• Increased engagement and participation, influence in co-design, delivery and greater uptake of services (overall and for anchor staff and beneficiaries);
  • Improved networks/local knowledge and connectedness (overall and for anchor staff);
  • Improved aspiration (overall and for beneficiaries);
  • These outcomes were all anticipated as part of the learning, action changes or sustainable actions in the original ToC; and
  • Anticipated long-term outcomes such as improved well-being & social capital were also commonly reported overall, and improved life chances reported by beneficiaries specifically.

The above adds support for these 'claims' in the initial theory.

Underlying mechanisms

The initial ToC also mentioned anticipated changes in confidence, trust and inclusion/belonging. These were confirmed by the research. They are shown in the revised ToC as commonly reported mechanisms associated with the key outcomes listed above.

Key contexts

The initial workshop re-affirmed that co-production was a necessary programme ingredient/activity and a 'unique selling point' of PCF. Co-delivery/volunteering was not one of the most consistent or common contexts highlighted by the Realist Analysis. It was, however, reported by more than half of participants and the evidence from the development ladders and project level data suggest that co-production (or elements thereof) were present in all projects studied. Many participants had strengthened their skills/experience in co-production through involvement in PCF funded initiatives. A number of models are presented in Chapter 3 to show the various approaches used.

The most frequent/consistently reported contexts along with reported outcomes such as 'improved social capital', 'developing networks and connectedness' all align with the wider elements of co-production ( e.g. building on assets and doing this for and with people, and tailoring support) detailed in the community engagement standards/continuum of co-production shown earlier in this report.

The revised Theory of Change

The revised ToC has incorporated the above learning and is shown in Figure 6.3 (below).

The revised version has separated out mechanisms of change (illustrated in the initial ToC as learning, or behaviour changes) and highlights the most common mechanism operating within PCF as well as the key outcomes achieved.

The key activities have also been revised in line with research evidence.

Figure 6.3: Revised Theory of Change

Figure 6.3: Revised Theory of Change

Arrows have been added showing specific links between activities (contexts) and mechanisms that were evidenced by the research. The arrow for activities are grey/dashed to differentiate where they overlap. The arrows linking outcomes to influencing mechanism are coloured according to the outcomes to which they relate.

Lessons for Future Support Programmes

The range of positive outcomes reported indicates that engagement and co-production are associated with benefits from PCF implementation for Community Anchors, partner organisations and beneficiaries.

The Realist Analysis highlighted some of the strongest relationships between service provision (aspects of context), changes that were experienced by most PCF stakeholders and outcomes achieved suggesting that if certain contexts can fire certain mechanisms, then positive outcomes can be achieved.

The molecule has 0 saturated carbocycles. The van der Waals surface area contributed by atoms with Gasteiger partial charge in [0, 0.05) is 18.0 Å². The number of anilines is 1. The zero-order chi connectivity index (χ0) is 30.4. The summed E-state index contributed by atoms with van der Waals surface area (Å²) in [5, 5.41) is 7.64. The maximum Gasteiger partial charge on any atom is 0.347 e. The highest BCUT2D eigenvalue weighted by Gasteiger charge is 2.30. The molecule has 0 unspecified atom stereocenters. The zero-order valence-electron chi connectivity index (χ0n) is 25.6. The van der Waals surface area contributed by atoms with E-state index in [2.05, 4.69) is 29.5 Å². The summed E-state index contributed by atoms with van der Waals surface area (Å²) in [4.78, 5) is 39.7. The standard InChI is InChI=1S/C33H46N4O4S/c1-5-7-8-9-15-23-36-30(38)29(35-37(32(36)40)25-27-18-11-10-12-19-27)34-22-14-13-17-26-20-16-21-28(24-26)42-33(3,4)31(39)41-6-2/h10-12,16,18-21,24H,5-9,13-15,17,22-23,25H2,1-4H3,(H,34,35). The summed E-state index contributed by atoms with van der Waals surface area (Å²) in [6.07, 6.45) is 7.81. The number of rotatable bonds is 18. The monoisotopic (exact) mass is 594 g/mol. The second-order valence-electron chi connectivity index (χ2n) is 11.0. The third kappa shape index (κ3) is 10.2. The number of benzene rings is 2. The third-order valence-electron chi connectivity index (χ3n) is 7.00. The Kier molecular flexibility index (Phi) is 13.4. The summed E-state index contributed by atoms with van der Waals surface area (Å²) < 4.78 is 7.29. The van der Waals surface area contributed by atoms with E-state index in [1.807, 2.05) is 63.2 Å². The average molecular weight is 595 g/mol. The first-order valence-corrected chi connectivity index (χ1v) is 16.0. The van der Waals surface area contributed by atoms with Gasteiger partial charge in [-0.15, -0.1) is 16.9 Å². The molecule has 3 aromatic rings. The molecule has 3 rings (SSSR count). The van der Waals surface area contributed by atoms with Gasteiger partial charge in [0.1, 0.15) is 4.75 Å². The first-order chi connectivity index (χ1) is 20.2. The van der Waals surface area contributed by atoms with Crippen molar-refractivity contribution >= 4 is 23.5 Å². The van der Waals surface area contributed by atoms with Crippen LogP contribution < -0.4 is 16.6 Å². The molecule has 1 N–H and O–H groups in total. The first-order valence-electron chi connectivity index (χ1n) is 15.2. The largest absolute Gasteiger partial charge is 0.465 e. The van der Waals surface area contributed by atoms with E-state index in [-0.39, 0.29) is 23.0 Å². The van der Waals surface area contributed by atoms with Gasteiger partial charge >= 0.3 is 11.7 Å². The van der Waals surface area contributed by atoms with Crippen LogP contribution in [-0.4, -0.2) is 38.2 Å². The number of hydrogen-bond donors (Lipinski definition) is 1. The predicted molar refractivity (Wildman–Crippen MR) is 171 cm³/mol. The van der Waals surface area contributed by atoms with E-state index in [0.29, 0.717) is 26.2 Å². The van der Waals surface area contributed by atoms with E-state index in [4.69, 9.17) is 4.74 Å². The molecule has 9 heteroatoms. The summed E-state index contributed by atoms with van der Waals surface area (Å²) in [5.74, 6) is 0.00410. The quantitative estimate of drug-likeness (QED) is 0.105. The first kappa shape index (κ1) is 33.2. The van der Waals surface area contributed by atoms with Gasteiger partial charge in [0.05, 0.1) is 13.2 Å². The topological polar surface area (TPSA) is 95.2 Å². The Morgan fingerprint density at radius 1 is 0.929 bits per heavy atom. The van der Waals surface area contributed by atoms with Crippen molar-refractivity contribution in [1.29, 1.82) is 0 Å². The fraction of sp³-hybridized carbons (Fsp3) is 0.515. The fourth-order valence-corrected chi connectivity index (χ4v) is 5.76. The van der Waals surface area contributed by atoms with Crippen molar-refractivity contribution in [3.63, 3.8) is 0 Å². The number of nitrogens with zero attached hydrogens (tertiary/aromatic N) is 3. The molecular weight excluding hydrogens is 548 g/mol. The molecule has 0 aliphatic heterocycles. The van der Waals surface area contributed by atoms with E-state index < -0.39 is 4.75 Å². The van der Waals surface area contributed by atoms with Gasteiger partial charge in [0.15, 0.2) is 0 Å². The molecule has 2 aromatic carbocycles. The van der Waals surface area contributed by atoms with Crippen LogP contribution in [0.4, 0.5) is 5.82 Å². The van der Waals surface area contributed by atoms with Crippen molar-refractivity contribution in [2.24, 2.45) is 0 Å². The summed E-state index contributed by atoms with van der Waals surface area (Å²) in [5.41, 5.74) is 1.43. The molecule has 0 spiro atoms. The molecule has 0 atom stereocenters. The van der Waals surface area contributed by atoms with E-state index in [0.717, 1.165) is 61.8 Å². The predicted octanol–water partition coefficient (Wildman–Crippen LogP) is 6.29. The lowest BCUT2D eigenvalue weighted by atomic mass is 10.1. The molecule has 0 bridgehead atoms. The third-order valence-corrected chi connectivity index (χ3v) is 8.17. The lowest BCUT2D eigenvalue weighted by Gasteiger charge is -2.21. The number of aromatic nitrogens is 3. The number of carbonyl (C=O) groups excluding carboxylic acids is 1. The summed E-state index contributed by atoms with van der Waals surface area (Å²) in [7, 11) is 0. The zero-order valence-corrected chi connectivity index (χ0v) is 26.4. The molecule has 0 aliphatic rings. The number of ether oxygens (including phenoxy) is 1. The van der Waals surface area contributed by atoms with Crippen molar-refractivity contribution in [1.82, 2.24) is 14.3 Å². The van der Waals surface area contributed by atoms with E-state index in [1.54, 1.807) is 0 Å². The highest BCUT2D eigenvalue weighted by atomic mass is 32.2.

The following tables highlight where the Realist Analysis has contributed to developing more specific CMO-Cs rather than links between mechanisms and outcomes or context and mechanisms independently as detailed above. CMO-Cs are where theories are described in more detail in terms of a context triggering a mechanism which in turn contributes to an outcome. Ideally the more specific these are the better in terms of programme improvement and transferring learning. Such specificity, however, often requires multiple related research studies.

Table 6.3 illustrates that there was evidence that outcomes related to improved knowledge, skills and understanding are influenced by the mechanisms shown. These mechanisms in turn seem to be influenced by several similar contexts.

Table 6.3: CMO-Cs for Improved Knowledge, Skills and Understanding

Key for Tables

Code

Context

1

A wide range of opportunities and encouragement to take them up

2

Needs assessment

3

Welcome and time to talk

The presence of Contexts

May help trigger Mechanisms

To achieve Outcomes

4

A diversity of services offered /taken up

1, 2, 3 & 4

Confidence

Improved knowledge and skills

5

An ability to socialise and network

1, 2, 5 & 6

Belonging/connectedness

6

The provision of feedback

1, 2, 3 & 5

Pride

7

Co-delivery

7

Ownership and commitment

Table 6.4 illustrates the mechanisms and contexts associated with improvements in engagement, and participation, influencing co-design/co-delivery and greater uptake of services. The mechanism of 'belonging' in turn may be influenced by the provision of personal needs assessment/awareness of the issues raised and being welcomed and provided with time to talk.

Table 6.4: CMO-Cs for Increased Engagement and Participation

The presence of Contexts

May help trigger Mechanisms

To achieve Outcomes

1, 2, 5, & 6

Belonging/connectedness

Increased engagement & participation, influence in co-design/delivery and greater uptake of services

Unable to differentiate

Reputation

Unable to differentiate

Reciprocity

The above emerging CMO-Cs and the other patterns in the data reported in this chapter are a guide to which mechanisms and their associated contexts may have played the strongest role in achieving PCF reported outcomes. This supports the refinement of general theories contained in the ToC towards more specific CMO-Cs. These refined theories could be further elaborated or tested in future research to further clarify which contexts and mechanisms are not simply associated with outcomes but which are necessary and sufficient to cause, or contribute with others, to anticipated PCF outcomes.